Investing and showing up in priority communities. Every new initiative is informed by the lessons and tragedies of the pandemic and focused on setting course toward a just recovery. To mitigate the worst Covid-19 outcomes in communities of color, we built a hyper-local approach to the neighborhoods most impacted by the virus and tapped into our strong, existing partnerships with faith-based leaders, local advocates and community-based organizations to earn the public’s trust in our guidance and vaccinations.

We are bringing these same tools to bear in new Health Department services.

For example, our New Family Home Visits program seeks to eliminate inequities in maternal and infant health by offering targeted nurse home visits — and connecting families to services such as doulas, mental health screenings and breastfeeding support. We also supported the nation’s first Overdose Prevention Centers — safe places where people who use drugs can receive medical care and be connected to treatment and social services. These centers don’t just save lives; they help interrupt the cycles of illness and inequity fueled by an over-criminalized approach to drug use widely documented in communities of color.

And our new NYC Public Health Corps, a $235 million investment in an expanded public health workforce, led by community health workers in neighborhoods hardest hit by Covid-19, is a prime example of how we can more permanently reverse the ripple effects of historic disinvestment in communities of color. The Public Health Corps, like all of public health, depends on practitioners across the health professions both developing a deeper understanding of racism’s effects on the mental and physical health of our neighbors and loved ones and practicing the humility to partner with those who know their communities best. This is a critical strategy to bridge public health and health care at a time when fragmentation is deadly.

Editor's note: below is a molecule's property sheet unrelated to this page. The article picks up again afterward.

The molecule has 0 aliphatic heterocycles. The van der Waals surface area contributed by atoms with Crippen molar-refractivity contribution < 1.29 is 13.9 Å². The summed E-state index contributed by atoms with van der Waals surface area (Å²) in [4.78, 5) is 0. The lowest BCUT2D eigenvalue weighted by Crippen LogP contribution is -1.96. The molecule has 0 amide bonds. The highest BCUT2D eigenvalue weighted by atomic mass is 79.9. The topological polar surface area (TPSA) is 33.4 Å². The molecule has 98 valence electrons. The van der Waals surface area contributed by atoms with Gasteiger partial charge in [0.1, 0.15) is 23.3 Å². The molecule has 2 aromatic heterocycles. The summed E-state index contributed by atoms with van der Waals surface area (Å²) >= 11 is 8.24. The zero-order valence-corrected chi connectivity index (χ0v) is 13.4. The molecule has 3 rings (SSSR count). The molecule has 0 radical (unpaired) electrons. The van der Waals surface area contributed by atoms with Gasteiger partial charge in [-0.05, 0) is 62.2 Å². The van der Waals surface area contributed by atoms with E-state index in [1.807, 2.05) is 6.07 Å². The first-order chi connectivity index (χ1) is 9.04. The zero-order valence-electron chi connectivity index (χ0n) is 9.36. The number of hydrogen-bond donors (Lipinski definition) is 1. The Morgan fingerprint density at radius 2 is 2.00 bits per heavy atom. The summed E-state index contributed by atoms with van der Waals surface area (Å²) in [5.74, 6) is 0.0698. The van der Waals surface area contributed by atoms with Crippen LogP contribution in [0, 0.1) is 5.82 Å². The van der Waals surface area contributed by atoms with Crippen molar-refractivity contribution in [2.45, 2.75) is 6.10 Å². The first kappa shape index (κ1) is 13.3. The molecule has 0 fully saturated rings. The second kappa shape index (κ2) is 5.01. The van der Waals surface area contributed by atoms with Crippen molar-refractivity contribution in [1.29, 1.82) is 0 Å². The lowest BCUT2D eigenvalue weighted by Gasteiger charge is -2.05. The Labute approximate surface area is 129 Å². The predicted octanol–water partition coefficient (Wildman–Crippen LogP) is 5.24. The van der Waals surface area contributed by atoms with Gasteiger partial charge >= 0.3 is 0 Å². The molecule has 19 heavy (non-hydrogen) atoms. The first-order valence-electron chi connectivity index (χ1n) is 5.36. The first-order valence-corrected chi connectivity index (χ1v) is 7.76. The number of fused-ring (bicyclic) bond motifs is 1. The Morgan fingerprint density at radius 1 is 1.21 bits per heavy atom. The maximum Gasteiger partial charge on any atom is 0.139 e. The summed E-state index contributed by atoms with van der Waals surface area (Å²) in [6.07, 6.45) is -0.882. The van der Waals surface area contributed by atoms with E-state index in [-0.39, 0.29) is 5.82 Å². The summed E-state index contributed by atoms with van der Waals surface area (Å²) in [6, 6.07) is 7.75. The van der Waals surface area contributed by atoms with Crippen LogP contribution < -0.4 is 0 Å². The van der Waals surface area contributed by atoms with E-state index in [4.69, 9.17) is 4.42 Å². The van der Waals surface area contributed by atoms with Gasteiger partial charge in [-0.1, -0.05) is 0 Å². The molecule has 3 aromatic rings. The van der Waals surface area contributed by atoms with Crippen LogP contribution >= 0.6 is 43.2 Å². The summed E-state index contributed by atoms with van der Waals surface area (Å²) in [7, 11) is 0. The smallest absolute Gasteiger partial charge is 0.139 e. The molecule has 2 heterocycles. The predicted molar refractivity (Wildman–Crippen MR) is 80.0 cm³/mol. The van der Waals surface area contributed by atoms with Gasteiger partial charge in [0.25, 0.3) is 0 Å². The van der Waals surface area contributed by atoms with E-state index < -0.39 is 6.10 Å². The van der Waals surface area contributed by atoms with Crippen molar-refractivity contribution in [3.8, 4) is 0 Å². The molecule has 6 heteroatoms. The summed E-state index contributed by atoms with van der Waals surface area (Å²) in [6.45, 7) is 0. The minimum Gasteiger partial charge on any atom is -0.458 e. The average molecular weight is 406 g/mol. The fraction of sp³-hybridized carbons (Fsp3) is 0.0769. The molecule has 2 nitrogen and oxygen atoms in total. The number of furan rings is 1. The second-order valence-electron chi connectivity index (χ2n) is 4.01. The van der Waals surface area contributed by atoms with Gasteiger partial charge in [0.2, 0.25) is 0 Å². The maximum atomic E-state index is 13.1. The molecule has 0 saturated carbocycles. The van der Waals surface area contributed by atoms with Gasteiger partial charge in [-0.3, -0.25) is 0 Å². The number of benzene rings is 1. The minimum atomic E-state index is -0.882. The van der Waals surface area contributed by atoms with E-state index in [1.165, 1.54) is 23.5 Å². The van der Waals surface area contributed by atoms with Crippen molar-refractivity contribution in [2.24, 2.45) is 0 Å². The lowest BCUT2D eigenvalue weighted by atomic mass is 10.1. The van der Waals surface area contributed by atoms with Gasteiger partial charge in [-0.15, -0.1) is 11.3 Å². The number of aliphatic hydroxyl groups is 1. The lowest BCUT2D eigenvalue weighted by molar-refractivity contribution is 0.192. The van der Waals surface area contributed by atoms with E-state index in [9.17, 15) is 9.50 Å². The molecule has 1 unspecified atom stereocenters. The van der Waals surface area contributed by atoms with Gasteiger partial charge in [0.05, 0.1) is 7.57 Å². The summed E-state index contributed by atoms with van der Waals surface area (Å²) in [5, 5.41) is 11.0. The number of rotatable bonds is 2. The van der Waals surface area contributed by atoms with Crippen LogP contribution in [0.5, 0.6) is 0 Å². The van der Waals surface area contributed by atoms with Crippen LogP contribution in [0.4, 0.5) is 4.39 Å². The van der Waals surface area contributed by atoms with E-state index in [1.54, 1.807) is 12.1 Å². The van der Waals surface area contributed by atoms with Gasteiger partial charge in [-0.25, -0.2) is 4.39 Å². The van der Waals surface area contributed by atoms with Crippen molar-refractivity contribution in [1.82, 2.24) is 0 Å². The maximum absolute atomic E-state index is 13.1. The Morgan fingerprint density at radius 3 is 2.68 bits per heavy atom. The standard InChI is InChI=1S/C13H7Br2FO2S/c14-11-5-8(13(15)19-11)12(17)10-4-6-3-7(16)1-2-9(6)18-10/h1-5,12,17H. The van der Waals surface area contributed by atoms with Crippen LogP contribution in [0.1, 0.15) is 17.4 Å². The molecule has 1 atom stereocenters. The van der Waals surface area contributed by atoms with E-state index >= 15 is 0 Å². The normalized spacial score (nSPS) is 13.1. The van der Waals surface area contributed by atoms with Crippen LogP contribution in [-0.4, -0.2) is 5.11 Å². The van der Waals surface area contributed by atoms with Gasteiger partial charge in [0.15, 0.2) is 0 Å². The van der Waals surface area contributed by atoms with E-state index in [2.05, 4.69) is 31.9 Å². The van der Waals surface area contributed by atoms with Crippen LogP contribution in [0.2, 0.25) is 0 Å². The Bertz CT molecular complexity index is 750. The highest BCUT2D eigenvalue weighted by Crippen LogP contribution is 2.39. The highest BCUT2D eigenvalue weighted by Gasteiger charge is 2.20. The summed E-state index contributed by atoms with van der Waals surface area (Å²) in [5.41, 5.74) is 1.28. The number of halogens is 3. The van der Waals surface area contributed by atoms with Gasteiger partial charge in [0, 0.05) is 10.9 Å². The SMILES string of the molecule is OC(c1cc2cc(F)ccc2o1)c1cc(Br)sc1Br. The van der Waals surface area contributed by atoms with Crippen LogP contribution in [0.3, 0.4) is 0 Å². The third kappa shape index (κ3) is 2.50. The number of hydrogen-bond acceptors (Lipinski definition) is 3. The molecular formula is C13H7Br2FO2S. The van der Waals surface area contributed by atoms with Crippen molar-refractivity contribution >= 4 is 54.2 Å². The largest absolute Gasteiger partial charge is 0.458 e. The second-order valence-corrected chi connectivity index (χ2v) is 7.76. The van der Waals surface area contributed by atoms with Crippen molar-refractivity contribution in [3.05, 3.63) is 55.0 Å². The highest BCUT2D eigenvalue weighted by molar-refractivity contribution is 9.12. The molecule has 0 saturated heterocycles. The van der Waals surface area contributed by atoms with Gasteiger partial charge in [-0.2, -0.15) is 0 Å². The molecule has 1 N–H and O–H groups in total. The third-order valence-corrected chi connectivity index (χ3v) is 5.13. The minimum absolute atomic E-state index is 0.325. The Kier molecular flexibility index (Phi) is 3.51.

It’s time to draw a line in the sand. Public health professionals and policymakers who do not prioritize dismantling white supremacy are, quite simply, not doing the work of advancing health. Nearly a decade into the Black Lives Matter movement and two years into the Covid-19 pandemic, we must choose to not be complicit in the systemic persistence of racism and its consequences and instead make anti-racism a cornerstone of public health.

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Lisa